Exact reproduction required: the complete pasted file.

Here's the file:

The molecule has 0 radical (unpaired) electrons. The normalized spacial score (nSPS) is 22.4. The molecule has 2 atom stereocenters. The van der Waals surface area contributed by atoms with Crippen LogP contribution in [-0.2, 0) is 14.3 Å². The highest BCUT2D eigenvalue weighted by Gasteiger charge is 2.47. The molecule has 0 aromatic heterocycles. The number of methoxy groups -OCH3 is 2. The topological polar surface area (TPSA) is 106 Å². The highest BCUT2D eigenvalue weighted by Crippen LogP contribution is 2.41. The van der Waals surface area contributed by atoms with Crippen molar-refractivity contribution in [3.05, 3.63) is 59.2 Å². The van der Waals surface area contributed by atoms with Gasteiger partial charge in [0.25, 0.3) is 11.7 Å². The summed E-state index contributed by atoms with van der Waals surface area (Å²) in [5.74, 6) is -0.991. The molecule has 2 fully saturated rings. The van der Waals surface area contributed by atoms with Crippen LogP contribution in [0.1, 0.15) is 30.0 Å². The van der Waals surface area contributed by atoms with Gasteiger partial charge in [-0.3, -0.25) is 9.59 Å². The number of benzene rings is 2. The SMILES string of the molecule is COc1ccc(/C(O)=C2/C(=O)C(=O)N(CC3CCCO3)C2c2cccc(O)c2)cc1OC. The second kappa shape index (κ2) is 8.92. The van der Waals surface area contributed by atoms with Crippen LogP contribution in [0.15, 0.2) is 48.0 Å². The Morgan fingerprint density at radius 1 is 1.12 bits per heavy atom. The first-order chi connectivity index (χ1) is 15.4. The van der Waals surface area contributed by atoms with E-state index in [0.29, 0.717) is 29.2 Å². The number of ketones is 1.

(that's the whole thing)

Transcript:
The molecule has 0 radical (unpaired) electrons. The normalized spacial score (nSPS) is 22.4. The molecule has 2 atom stereocenters. The van der Waals surface area contributed by atoms with Crippen LogP contribution in [-0.2, 0) is 14.3 Å². The highest BCUT2D eigenvalue weighted by Gasteiger charge is 2.47. The molecule has 0 aromatic heterocycles. The number of methoxy groups -OCH3 is 2. The topological polar surface area (TPSA) is 106 Å². The highest BCUT2D eigenvalue weighted by Crippen LogP contribution is 2.41. The van der Waals surface area contributed by atoms with Crippen molar-refractivity contribution in [3.05, 3.63) is 59.2 Å². The van der Waals surface area contributed by atoms with Gasteiger partial charge in [0.25, 0.3) is 11.7 Å². The summed E-state index contributed by atoms with van der Waals surface area (Å²) in [5.74, 6) is -0.991. The molecule has 2 fully saturated rings. The van der Waals surface area contributed by atoms with Crippen LogP contribution in [0.1, 0.15) is 30.0 Å². The van der Waals surface area contributed by atoms with Gasteiger partial charge in [-0.3, -0.25) is 9.59 Å². The number of benzene rings is 2. The SMILES string of the molecule is COc1ccc(/C(O)=C2/C(=O)C(=O)N(CC3CCCO3)C2c2cccc(O)c2)cc1OC. The second kappa shape index (κ2) is 8.92. The van der Waals surface area contributed by atoms with Crippen LogP contribution in [0.15, 0.2) is 48.0 Å². The Morgan fingerprint density at radius 1 is 1.12 bits per heavy atom. The first-order chi connectivity index (χ1) is 15.4. The van der Waals surface area contributed by atoms with E-state index in [0.29, 0.717) is 29.2 Å². The number of ketones is 1.